Karmarkar's Algorithm is an interesting method for solving linear programming problems that was first proposed by Narendra Karmarkar in his 1984 paper: "New Polynomial-Time Algorithm for Linear Programming" (Combinatorica 4). While the more well-known Simplex Method for solving linear programs traverses the edges of the polytope formed by the constraints of the problem, Karmarkar's algorithm is an interior point method that instead travels through the interior of the polytope to the solution, and is much more efficient. Karmarkar showed that his algorithm can run in polynomial time, as opposed to a possible exponential running time (in unlikely worst cases) for the Simplex Method.

The general linear programming problem can be expressed as follows:

Maximize the linear functional (the objective function):

z = c x

subject to the constraints:

Ax = b,
x ≥ 0

where c and x are n-dimensional vectors, b an m-dimensional vector, and A a full rank m × n matrix, where m ≥ n, and c is nonzero. The LP problem must have an interior feasible solution (i.e. a solution that satisfies all of the constraints but may not necessarily maximize the objective function) x0.

One formulation of the algorithm is based on continuation methods and homotopy, and is slightly different from Karmarkar's original formulation of the method. We start with a feasible solution, i.e. a point x0 that satisfies the constraints but may not necessarily maximize the objective function. The algorithm works by moving from x0 to a sequence of other feasible points xp such that the objective function is always increasing, i.e.:

 T p+1    T p
c x    > c x

The algorithm tries to find a curve x(t) within the set of all feasible solutions starting at x0 and leading to an optimal feasible solution that maximizes the objective function.

These requirements lead to the following restrictions on the curve x(t):

  1. x(t) ≥ 0 for t ≥ 0
  2. Ax(t) = b for t ≥ 0
  3. cTx(t) is increasing for all t ≥ 0

We can obtain a curve by solving this initial-value differential equation:

x' = f(x)

where x(0) = x0

Now we need to find a suitable f(x). To satisfy the first condition above, we must arrange that whenever a component xi approaches zero, its first derivative x'i(t) must also approach zero. This can be done by creating a component D(x) which is a diagonal matrix whose diagonal elements are xi, and then assuming that for some bounded function G:

f(x) = D(x)G(x). Then our initial value problem becomes:

x'i = xiGi(x)

To satisfy the second requirement, it is enough to say that Ax' = 0. Since x' = f = DG, we must require that ADG = 0. This can be arranged by using G = PH, where H is some function, and P is the orthogonal projection onto the null space of AD.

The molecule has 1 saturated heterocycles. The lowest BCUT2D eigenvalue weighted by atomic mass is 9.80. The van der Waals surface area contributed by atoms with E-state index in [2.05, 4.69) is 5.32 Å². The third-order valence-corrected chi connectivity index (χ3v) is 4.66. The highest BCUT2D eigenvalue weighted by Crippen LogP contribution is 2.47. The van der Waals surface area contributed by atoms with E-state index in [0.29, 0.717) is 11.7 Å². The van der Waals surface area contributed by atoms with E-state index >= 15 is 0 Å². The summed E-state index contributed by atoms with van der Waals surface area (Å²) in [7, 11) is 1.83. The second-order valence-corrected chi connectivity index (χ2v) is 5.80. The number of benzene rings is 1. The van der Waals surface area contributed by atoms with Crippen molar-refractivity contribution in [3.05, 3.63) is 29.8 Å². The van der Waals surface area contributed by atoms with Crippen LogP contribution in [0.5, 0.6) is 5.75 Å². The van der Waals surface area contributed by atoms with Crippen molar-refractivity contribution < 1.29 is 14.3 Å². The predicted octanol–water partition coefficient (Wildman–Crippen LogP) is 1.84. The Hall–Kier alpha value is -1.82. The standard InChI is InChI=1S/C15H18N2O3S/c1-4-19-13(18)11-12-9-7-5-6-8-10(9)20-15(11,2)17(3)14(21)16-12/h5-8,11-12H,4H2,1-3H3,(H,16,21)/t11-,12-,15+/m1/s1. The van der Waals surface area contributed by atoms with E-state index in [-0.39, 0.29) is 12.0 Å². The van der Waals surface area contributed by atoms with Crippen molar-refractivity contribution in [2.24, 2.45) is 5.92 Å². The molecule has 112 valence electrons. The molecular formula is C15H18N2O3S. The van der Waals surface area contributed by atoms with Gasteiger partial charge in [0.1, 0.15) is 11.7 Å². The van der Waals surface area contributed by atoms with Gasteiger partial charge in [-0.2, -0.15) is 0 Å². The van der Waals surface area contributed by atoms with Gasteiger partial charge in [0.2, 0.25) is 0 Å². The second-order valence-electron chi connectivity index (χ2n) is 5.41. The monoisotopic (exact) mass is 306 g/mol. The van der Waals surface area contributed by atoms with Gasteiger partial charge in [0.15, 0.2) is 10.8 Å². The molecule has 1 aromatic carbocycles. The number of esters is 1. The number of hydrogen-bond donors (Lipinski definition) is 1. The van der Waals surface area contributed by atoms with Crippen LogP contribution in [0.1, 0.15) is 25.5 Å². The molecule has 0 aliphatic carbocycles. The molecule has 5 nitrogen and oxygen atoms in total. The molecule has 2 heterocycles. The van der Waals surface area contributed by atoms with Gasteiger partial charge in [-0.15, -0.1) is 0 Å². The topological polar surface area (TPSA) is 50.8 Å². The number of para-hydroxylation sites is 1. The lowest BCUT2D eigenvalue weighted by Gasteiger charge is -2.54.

To satisfy the final requirement, H should be chosen so that cTx(t) is increasing, i.e.:

    d   T        T          T        T            T
0 < __ c x(t) = c  x'(t) = c f(x) = c D(x)G(x) = c DPH


A convenient choice for H is Dc, so the final version of our initial value problem is:

x' = D(x)P(x)D(x)c

where P(x) (obtained through some complicated contortions that are left as an excercise for the reader) is:

            T         T -1
P = I - (AD) ((AD)(AD) )  AD

In practice, P(x) is obtained not by this somewhat complicated formula that involves inversion of a (possibly) very large matrix but rather by solving for z in:

(AD)(AD) z = AD(Dc)

which can be done by Gauss-Seidel iteration or some other iterative methods for solving systems of linear equations, and by noting that:

PDc = Dc - (AD) z

The resulting initial value problem does not need to be very accurately solved. A variant of Euler's Method can be used to obtain a formula of a sequence of vectors x0, x1..., with the iterative equation:

 k+1    k        k
x    = x  + δ f(x )

The value for δk to use is about 90% of the maximum value you can use such that xk+1 ≥ 0.

AT&T employed Karmarkar at the time (apparently still does as of this writing, in its new incarnation as Lucent), and realized immediately that his discovery could be of immense importance. AT&T promptly filed for and was granted US Patent No. 4744026: "Methods and apparatus for efficient resource allocation" in 1988 and became the subject of ongoing contrversy over the issue of software patents. It seems that AT&T had just been given a patent on what was essentially a mathematical theorem! Prior art, however, could arguably be shown to exist, as Philip E. Gill and others showed that Karmarkar's algorithm was equivalent to Newton Barrier Methods developed in the 1960's for nonlinear programming. At least one well-known book from the time described the same methods specifically for linear programming. However, techniques to make these methods practical were not known until sparse matrix techniques were developed in the late 1970's and early 1980's. Ironically, For AT&T, the patent had only been of highly limited commercial value for them, and they sold only two hideously expensive systems (US$8.9 million!) with the software implementing the algorithm. Fortunately, the patent expires within a couple of years (2005), but the issues surrounding the patenting of Karmarkar's Algorithm have not gone away.


Adler, Ilan, Narendra Karmarkar, Mauricio G.C. Resende, and Geraldo Veiga, "An Implementation of Karmarkar's Algorithm for Linear Programming", http://www.research.att.com/~mgcr/doc/ipldas.ps.Z

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